Tips for creating a multilingual WordPress site in 2019
It’s not as difficult as you may think.
While there are many amazing features on WordPress for both beginners and experts alike, one of the downsides over the years has been the distinct lack of multilingual support.
For those attempting to grow in different regions, or perhaps even educational institutions who attract interest from all over the world, this can be a real shame. However, there is a solution, that comes in the shape of plugins.
Over the years, people have been creating several subdomains with different languages in each of them. Not only will you probably need to pay a developer to help, but this will also take lots of time and effort.
Fortunately, there is a plugin for everything these days, including ones for multilingual websites. Essentially, the idea is to install WordPress in the different languages you require before then allowing the plugin to switch depending on what the user needs. There are four main ways to achieve a multi-language WordPress site:
- Multilingual posts (one post per language). With translations linked together, readers will know that the pages are simply translations of one another. Example plugins include Sublanguage, WPML, and Polylang.
- For each post, you could store all language alternatives in the same post. Examples include WPGlobus and qTranslate-X.
- Rather than using a post context, translations could be managed on the generated page with Global Translator or Transposh.
- Separate WordPress network installations (one for each language) can be linked together through Multilingual, Multisite Language Switcher, and Zanto.
What is the best solution?
Skapa Webbkraft is currently going through this process and shared the experience:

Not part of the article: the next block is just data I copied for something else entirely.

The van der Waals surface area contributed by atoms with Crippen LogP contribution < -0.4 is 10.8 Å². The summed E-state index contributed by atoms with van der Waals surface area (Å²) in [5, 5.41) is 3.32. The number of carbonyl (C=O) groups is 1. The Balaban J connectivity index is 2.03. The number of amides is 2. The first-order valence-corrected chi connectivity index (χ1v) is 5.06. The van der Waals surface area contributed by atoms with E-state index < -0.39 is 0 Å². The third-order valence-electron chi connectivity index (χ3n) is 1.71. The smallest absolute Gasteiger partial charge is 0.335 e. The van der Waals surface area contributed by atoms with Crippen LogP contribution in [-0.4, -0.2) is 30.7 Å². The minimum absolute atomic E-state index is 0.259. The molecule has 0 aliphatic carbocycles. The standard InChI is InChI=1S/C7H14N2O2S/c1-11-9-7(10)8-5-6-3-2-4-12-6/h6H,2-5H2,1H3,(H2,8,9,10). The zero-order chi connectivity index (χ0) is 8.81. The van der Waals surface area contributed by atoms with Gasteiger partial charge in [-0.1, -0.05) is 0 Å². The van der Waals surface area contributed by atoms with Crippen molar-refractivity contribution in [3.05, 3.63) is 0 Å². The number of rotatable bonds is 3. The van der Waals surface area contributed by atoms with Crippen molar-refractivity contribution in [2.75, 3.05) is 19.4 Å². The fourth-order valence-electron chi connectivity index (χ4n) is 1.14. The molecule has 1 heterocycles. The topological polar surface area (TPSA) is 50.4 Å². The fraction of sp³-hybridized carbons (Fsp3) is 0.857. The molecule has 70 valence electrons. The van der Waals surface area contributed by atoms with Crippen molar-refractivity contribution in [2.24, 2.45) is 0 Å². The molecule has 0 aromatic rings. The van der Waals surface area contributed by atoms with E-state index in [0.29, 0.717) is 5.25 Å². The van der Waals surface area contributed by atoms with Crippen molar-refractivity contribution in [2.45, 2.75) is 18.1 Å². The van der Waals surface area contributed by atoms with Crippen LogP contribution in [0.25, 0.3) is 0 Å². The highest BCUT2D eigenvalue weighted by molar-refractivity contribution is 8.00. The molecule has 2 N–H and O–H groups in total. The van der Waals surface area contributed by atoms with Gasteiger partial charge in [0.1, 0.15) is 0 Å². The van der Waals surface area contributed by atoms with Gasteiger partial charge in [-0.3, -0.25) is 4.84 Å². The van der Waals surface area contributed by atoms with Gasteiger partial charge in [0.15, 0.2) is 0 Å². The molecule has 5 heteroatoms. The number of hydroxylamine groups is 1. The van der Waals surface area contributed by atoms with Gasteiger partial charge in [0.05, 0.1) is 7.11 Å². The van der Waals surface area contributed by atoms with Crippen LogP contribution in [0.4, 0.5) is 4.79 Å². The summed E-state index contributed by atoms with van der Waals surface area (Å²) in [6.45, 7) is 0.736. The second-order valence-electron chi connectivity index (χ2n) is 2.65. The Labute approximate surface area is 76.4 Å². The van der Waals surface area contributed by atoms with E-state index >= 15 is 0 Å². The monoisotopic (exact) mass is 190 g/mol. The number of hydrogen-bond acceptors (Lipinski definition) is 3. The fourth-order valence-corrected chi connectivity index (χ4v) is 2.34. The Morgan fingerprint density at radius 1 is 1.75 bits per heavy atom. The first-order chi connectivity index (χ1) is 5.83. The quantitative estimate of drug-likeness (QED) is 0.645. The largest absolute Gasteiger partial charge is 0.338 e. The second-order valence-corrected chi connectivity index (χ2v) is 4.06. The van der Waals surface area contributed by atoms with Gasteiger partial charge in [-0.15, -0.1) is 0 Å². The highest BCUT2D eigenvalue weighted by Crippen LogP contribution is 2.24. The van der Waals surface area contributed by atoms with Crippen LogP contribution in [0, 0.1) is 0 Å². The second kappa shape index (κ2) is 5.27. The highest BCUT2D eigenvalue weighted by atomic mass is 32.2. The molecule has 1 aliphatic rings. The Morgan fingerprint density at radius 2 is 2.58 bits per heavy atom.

“Since this is such a big change, we recommend going through several stages of testing.”
Similarly, Mestre do Hospeda Site started with one language and is now expanding. They added:
“We were apprehensive about the process, but soon realised that the best option was the one that closely matched our own needs in terms of functionality, budget, maintenance, support, etc.”
Plugin example: WPML
One of the best plugins available is WPML, and here is some advice on using it as a loose guide to how others might work. As a translation plugin, you need a working website in one language before getting started, so be sure to choose the best hosting for WordPress.
Once you are ready, install the WPML plugin and click Configure WPML as it appears in your dashboard. The plugin should detect the language of your site (you can change this if it detected incorrectly).
From here, select the languages you want to activate and set your language switcher options – this is the order in which the languages will appear either as a set of flags or in a drop-down menu. Also, you can add more languages and play around with the settings.
Using this plugin, you will now have the option to create translations for blog posts. Via the Taxonomy Translation option, you can also translate tags, categories, and other features. To change navigation menus, click Appearance and then Menus.
Once you do all this, your menus, categories, and blog posts/web pages will all be accessible in the languages you selected.
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